Seattle | Sun Yourself by Willie Fitzgerald, Postbox
The last time we stopped by Vignettes, the one-night-only art gallery that Sierra Stinson hosts in her tiny Capitol Hill apartment, it was for a Lindsay Apodaca show titled “American Spirit.”
Against one wall, there was a bright pink condom stretched over an irregular hunk of quartz.
In the center of the room, Mickey and a Minnie Mouse dolls had been sewn together, back to back, making some sort hallucinatory Janus out of Walt Disney’s cheerful, helium-voiced cash cows.
Off by the kitchen, a Garfield doll had been turned into a fully operational bong. (At one point, while guests were milling about and sipping champagne from plastic cups, Apodaca strolled by almost nonchalantly, loaded Garfield up, and then the burbling sound of THC dispensation filled the sweaty apartment).
We’ll cut to the chase: If for some reason you haven’t made it over to Stinson’s Vignettes by now, you’re missing some of the most interesting, ascendant and off-kilter art this city has to offer. Stinson’s made a name for herself as the curator of the moment, and now she’s bringing her talents to bear on a print publication, the seasonally appropriate “Sun Worshipers.” Featuring work by 26 of the city’s most interesting artists, the art book has more than 100 pages of stunning images and artworks, like “Connotations,” by Shaun Kardinal, seen above. Apodaca’s Minnie Mouse obsession makes an appearance, as well.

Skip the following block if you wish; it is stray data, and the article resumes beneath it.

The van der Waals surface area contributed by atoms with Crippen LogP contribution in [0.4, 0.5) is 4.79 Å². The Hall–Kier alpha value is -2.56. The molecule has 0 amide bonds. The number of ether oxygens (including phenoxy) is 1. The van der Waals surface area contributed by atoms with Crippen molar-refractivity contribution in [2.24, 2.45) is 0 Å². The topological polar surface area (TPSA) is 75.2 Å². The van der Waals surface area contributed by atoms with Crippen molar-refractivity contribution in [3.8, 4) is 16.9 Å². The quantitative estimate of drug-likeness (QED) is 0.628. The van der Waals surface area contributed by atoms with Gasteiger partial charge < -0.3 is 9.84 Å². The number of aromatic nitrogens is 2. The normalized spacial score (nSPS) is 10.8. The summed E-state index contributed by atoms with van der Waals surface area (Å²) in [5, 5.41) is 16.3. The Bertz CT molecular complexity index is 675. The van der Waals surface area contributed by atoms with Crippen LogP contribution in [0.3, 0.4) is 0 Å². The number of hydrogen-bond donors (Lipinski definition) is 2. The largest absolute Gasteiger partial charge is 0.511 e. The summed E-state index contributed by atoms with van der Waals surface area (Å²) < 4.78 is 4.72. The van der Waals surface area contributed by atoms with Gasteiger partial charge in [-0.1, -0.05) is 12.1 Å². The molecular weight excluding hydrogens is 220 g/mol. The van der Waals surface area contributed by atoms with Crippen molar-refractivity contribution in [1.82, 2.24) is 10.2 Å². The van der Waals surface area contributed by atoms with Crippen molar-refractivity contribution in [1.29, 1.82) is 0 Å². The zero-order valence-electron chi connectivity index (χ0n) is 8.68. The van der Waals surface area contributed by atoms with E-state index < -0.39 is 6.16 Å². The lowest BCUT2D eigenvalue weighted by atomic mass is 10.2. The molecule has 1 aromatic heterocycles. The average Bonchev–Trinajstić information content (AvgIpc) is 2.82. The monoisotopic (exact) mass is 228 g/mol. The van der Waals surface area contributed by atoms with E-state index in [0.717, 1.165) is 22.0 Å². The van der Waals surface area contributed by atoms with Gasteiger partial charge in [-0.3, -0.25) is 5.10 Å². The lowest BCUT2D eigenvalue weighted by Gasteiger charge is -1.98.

“Sun Worshipers” has already had a New York release (dahling!), and this Saturday (July 21) Stinson will unleash this arts compendium on its hometown. Also part of the celebration is photographer Ross Laing’s book “HELLAWASTED,” which is essentially a photo journal of his past year. He was, presumably, wasted. Robot Romantic and the wonderfully named (and very heady) Hair and Space Museum will also play live sets.
I decided to look around for something else to worship, something i could really count on, and immediately I thought of the sun. Happened like that, overnight I became a sun worshipper. Well, not overnight, you can’t see the sun at night, but first thing the next morning. I became a sun worshipper.
Several reasons: First of all, I can see the sun. Unlike some other gods I can mention, I can actually see the sun. I’m big on that. If I can see something, I don’t know, kinda helps the credibility along, you know. So everyday i can see the sun, as it gives me everything i need: heat, life, food, flowers in the park, reflections on the lake… and occasional skin cancer but hey, at least there are not crucifixions, and we are not setting people on fire simply because they don’t agree with us. Sun worshipping is fairly simple: There’s no mystery, no pageantry, no one asks for money, there are no songs to learn and we don’t have a special building where we all gather once a week to compare clothing. And the best thing, the best thing about the sun, it never tells i’m unworthy, doesn’t tell me i’m a bad person that needs to be saved, hasn’t said an unkind word. Treats me fine. So, I worship the sun.
Magic mirror of Shaman Queen used in ancient Japanese ritual
The so-called magic mirror reproduces patterns on the back when light reflects off the front. It is thought it was used to conjure up images of mountain wizards and divine beasts for sun-worshipping rituals.
ancestors worshiped the Sun, and they were far from foolish. And yet, the Sun
is an ordinary, even a mediocre star. If we must worship a power greater than
ourselves, does it not make sense to revere the Sun and stars?